By Robert Goodland and Jeff Anhang, Worldwatch Institute
What if the key actors in climate change are... cows, pigs, and chickens?
Whenever the causes of climate change are discussed, fossil fuels top the list. Oil, natural gas, and especially coal are indeed major sources of human-caused emissions of carbon dioxide (CO2) and other greenhouse gases (GHGs). But we believe that the life cycle and supply chain of domesticated animals raised for food have been vastly underestimated as a source of GHGs, and in fact account for at least half of all human-caused GHGs. If this argument is right, it implies that replacing livestock products with better alternatives would be the best strategy for reversing climate change. In fact, this approach would have far more rapid effects on GHG emissions and their atmospheric concentrations — and thus on the rate the climate is warming — than actions to replace fossil fuels with renewable energy.
Livestock are already well-known to contribute to GHG emissions. Livestock's Long Shadow, the widely-cited 2006 report by the United Nations Food and Agriculture Organization (FAO), estimates that 7,516 million metric tons per year of CO2 equivalents (CO2e), or 18 percent of annual worldwide GHG emissions, are attributable to cattle, buffalo, sheep, goats, camels, horses, pigs, and poultry. That amount would easily qualify livestock for a hard look indeed in the search for ways to address climate change. But our analysis shows that livestock and their byproducts actually account for at least 32,564million tons of CO2e per year, or 51 percent of annual worldwide GHG emissions.
This is a strong claim that requires strong evidence, so we will thoroughly review the direct and indirect sources of GHG emissions from livestock. Some of these are obvious but underestimated, some are simply overlooked, and some are emissions sources that are already counted but have been assigned to the wrong sectors. Data on livestock vary from place to place and are affected by unavoidable imprecision; where it was impossible to avoid imprecision in estimating any sum of GHGs, we strove to minimize the sum so our overall estimate could be understood as conservative.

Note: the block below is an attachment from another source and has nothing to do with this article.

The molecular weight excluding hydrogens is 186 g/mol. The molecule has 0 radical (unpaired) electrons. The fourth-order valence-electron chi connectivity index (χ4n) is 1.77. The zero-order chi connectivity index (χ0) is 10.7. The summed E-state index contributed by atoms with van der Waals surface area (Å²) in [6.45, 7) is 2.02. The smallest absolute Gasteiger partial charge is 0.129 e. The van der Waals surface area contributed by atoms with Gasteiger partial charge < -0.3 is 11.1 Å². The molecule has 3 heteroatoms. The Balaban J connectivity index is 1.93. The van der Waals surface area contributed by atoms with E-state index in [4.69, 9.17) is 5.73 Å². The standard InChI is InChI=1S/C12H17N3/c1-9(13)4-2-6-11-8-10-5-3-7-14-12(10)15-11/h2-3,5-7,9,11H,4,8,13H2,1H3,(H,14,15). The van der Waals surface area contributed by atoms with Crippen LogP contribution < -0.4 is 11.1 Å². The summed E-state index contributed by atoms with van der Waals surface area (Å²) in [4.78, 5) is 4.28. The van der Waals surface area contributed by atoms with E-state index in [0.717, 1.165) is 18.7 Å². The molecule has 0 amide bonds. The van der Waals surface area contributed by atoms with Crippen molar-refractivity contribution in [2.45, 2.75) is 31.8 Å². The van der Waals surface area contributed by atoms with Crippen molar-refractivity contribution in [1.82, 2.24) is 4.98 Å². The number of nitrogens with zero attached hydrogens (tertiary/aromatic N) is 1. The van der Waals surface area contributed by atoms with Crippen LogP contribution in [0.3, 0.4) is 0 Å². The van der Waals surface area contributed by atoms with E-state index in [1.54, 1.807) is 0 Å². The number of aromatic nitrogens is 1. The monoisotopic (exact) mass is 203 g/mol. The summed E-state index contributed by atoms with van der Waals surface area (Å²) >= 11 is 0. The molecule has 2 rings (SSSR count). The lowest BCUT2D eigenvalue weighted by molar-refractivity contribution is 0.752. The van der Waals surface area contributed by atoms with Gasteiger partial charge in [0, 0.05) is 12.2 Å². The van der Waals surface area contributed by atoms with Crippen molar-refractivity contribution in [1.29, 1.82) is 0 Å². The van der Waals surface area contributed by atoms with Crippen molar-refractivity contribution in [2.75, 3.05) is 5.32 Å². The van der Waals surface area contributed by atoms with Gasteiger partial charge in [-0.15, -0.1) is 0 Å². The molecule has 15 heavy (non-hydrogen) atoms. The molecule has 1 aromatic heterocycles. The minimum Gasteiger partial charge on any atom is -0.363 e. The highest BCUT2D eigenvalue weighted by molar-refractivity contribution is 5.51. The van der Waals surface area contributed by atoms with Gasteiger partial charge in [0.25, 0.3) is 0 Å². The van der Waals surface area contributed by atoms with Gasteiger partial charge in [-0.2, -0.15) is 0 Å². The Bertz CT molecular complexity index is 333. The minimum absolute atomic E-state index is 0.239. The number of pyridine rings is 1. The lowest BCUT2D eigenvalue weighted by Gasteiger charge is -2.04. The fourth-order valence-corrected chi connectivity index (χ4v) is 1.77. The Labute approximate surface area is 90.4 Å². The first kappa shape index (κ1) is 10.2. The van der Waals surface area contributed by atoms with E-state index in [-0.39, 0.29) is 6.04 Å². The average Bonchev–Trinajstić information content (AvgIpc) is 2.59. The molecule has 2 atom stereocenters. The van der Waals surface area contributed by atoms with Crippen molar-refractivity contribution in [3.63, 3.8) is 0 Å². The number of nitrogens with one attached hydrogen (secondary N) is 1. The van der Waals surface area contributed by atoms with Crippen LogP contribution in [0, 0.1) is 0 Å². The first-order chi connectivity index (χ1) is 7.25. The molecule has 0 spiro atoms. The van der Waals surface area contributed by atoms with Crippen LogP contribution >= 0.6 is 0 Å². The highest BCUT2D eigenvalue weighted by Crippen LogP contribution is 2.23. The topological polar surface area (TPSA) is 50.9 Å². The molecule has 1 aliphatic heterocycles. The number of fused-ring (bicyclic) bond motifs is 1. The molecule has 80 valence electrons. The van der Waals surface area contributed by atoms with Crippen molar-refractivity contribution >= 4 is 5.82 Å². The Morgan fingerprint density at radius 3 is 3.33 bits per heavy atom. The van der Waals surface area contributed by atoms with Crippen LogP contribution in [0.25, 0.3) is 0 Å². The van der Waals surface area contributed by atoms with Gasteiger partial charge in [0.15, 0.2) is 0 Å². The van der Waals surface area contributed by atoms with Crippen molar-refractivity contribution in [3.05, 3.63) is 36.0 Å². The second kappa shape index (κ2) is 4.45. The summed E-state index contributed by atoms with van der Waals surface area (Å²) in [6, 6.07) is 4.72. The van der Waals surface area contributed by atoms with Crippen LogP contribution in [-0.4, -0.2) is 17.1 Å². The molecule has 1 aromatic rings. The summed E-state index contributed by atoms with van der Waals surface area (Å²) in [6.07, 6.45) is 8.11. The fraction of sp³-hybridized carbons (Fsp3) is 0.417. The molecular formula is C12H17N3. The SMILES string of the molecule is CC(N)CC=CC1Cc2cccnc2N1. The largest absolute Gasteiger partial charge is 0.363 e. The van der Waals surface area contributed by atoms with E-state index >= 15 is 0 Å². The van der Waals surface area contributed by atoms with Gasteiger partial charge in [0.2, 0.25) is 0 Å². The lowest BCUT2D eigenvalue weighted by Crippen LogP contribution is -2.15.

The Big Picture
The table to the right summarizes the categories of livestock-based emissions and our estimates of their size. We begin with the FAO's 7,516 million tons of CO2e per year attributable to livestock, an amount established by adding up GHG emissions involved in clearing land to graze livestock and grow feed, keeping livestock alive, and processing and transporting the end products.
We show that 25,048 million tons of CO2e attributable to livestock have been undercounted or overlooked; of that subtotal, 3,000 million tons are misallocated and 22,048 million tons are entirely uncounted. When uncounted tons are added to the global inventory of atmospheric GHGs, that inventory rises from 41,755 million tons to 63,803 million tons. FAO's 7,516 million tons of CO2e attributable to livestock then decline from 18 percent of worldwide GHGs to 11.8 percent. Let's look at each category of uncounted or misallocated GHGs: Breathing. The FAO excludes livestock respiration from its estimate, per the following argument:
Respiration by livestock is not a net source of CO2.... Emissions from livestock respiration are part of a rapidly cycling biological system, where the plant matter consumed was itself created through the conversion of atmospheric CO2 into organic compounds. Since the emitted and absorbed quantities are considered to be equivalent, livestock respiration is not considered to be a net source under the Kyoto Protocol. Indeed, since part of the carbon consumed is stored in the live tissue of the growing animal, a growing global herd could even be considered a carbon sink. The standing stock livestock biomass increased significantly over the last decades.... This continuing growth could be considered as a carbon sequestration process (roughly estimated at 1 or 2 million tons carbon per year).
But this is a flawed way to look at the matter. Examining the sequestration claim first: Sequestration properly refers to extraction of CO2 from the atmosphere and its burial in a vault or a stable compound from which it cannot escape over a long period of time. Even if one considers the standing mass of livestock as a carbon sink, by the FAO's own estimate the amount of carbon stored in livestock is trivial compared to the Annual GHG Percentage of emissions (CO2e) worldwide total million tons amount stored in forest cleared to create space for growing feed and grazing livestock.